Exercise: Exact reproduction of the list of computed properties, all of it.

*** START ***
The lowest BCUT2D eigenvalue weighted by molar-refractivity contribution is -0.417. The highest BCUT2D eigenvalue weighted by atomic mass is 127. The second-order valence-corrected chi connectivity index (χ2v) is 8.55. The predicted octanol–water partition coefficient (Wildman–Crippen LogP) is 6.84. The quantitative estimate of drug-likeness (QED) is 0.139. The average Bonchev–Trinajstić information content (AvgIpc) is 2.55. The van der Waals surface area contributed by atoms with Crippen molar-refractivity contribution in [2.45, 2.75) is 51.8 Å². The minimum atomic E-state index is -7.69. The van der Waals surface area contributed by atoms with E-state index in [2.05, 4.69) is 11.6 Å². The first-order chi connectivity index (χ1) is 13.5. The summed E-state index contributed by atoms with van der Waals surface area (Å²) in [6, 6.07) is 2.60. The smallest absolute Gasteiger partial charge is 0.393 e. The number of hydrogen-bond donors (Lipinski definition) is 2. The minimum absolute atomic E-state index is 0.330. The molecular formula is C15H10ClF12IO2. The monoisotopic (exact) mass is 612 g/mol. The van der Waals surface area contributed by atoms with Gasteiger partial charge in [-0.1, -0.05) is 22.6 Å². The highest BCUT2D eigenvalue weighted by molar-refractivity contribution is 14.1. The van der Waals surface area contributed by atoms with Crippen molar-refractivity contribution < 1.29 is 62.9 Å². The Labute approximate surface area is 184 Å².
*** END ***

The lowest BCUT2D eigenvalue weighted by molar-refractivity contribution is -0.417. The highest BCUT2D eigenvalue weighted by atomic mass is 127. The second-order valence-corrected chi connectivity index (χ2v) is 8.55. The predicted octanol–water partition coefficient (Wildman–Crippen LogP) is 6.84. The quantitative estimate of drug-likeness (QED) is 0.139. The average Bonchev–Trinajstić information content (AvgIpc) is 2.55. The van der Waals surface area contributed by atoms with Crippen molar-refractivity contribution in [2.45, 2.75) is 51.8 Å². The minimum atomic E-state index is -7.69. The van der Waals surface area contributed by atoms with E-state index in [2.05, 4.69) is 11.6 Å². The first-order chi connectivity index (χ1) is 13.5. The summed E-state index contributed by atoms with van der Waals surface area (Å²) in [6, 6.07) is 2.60. The smallest absolute Gasteiger partial charge is 0.393 e. The number of hydrogen-bond donors (Lipinski definition) is 2. The minimum absolute atomic E-state index is 0.330. The molecular formula is C15H10ClF12IO2. The monoisotopic (exact) mass is 612 g/mol. The van der Waals surface area contributed by atoms with Gasteiger partial charge in [-0.1, -0.05) is 22.6 Å². The highest BCUT2D eigenvalue weighted by molar-refractivity contribution is 14.1. The van der Waals surface area contributed by atoms with Crippen molar-refractivity contribution < 1.29 is 62.9 Å². The Labute approximate surface area is 184 Å².